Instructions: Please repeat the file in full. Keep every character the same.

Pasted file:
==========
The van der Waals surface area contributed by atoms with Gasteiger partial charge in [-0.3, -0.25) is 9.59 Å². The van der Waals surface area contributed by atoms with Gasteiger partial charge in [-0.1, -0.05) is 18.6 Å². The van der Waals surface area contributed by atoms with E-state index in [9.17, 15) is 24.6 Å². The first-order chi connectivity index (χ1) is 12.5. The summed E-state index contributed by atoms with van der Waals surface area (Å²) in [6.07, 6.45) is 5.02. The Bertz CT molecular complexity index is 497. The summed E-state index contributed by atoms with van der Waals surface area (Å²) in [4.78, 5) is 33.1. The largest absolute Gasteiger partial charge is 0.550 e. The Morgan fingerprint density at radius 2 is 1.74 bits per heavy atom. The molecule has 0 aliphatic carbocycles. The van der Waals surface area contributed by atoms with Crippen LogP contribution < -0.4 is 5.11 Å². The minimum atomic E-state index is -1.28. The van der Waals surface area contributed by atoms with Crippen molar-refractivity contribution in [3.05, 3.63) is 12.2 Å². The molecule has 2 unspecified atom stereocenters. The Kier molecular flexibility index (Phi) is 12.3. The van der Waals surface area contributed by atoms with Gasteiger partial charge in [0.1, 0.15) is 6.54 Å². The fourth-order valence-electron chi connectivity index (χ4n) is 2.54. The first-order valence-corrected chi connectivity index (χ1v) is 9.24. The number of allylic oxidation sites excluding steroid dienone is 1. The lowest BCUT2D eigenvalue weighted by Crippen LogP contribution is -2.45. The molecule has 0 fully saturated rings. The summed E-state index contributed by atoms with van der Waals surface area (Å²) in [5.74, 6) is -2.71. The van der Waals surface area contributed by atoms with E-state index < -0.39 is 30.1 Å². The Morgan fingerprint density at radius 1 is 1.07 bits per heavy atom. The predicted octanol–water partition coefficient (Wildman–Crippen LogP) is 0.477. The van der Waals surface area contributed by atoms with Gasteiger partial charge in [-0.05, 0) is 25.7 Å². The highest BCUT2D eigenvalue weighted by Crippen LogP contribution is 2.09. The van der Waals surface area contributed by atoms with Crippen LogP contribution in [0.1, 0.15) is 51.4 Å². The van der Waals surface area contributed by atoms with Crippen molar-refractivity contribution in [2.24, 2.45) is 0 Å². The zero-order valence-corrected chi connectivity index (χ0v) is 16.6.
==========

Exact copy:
The van der Waals surface area contributed by atoms with Gasteiger partial charge in [-0.3, -0.25) is 9.59 Å². The van der Waals surface area contributed by atoms with Gasteiger partial charge in [-0.1, -0.05) is 18.6 Å². The van der Waals surface area contributed by atoms with E-state index in [9.17, 15) is 24.6 Å². The first-order chi connectivity index (χ1) is 12.5. The summed E-state index contributed by atoms with van der Waals surface area (Å²) in [6.07, 6.45) is 5.02. The Bertz CT molecular complexity index is 497. The summed E-state index contributed by atoms with van der Waals surface area (Å²) in [4.78, 5) is 33.1. The largest absolute Gasteiger partial charge is 0.550 e. The Morgan fingerprint density at radius 2 is 1.74 bits per heavy atom. The molecule has 0 aliphatic carbocycles. The van der Waals surface area contributed by atoms with Crippen LogP contribution < -0.4 is 5.11 Å². The minimum atomic E-state index is -1.28. The van der Waals surface area contributed by atoms with Crippen molar-refractivity contribution in [3.05, 3.63) is 12.2 Å². The molecule has 2 unspecified atom stereocenters. The Kier molecular flexibility index (Phi) is 12.3. The van der Waals surface area contributed by atoms with Gasteiger partial charge in [0.1, 0.15) is 6.54 Å². The fourth-order valence-electron chi connectivity index (χ4n) is 2.54. The first-order valence-corrected chi connectivity index (χ1v) is 9.24. The number of allylic oxidation sites excluding steroid dienone is 1. The lowest BCUT2D eigenvalue weighted by Crippen LogP contribution is -2.45. The molecule has 0 fully saturated rings. The summed E-state index contributed by atoms with van der Waals surface area (Å²) in [5.74, 6) is -2.71. The van der Waals surface area contributed by atoms with E-state index < -0.39 is 30.1 Å². The Morgan fingerprint density at radius 1 is 1.07 bits per heavy atom. The predicted octanol–water partition coefficient (Wildman–Crippen LogP) is 0.477. The van der Waals surface area contributed by atoms with Gasteiger partial charge in [-0.05, 0) is 25.7 Å². The highest BCUT2D eigenvalue weighted by Crippen LogP contribution is 2.09. The van der Waals surface area contributed by atoms with Crippen LogP contribution in [0.1, 0.15) is 51.4 Å². The van der Waals surface area contributed by atoms with Crippen molar-refractivity contribution in [2.24, 2.45) is 0 Å². The zero-order valence-corrected chi connectivity index (χ0v) is 16.6.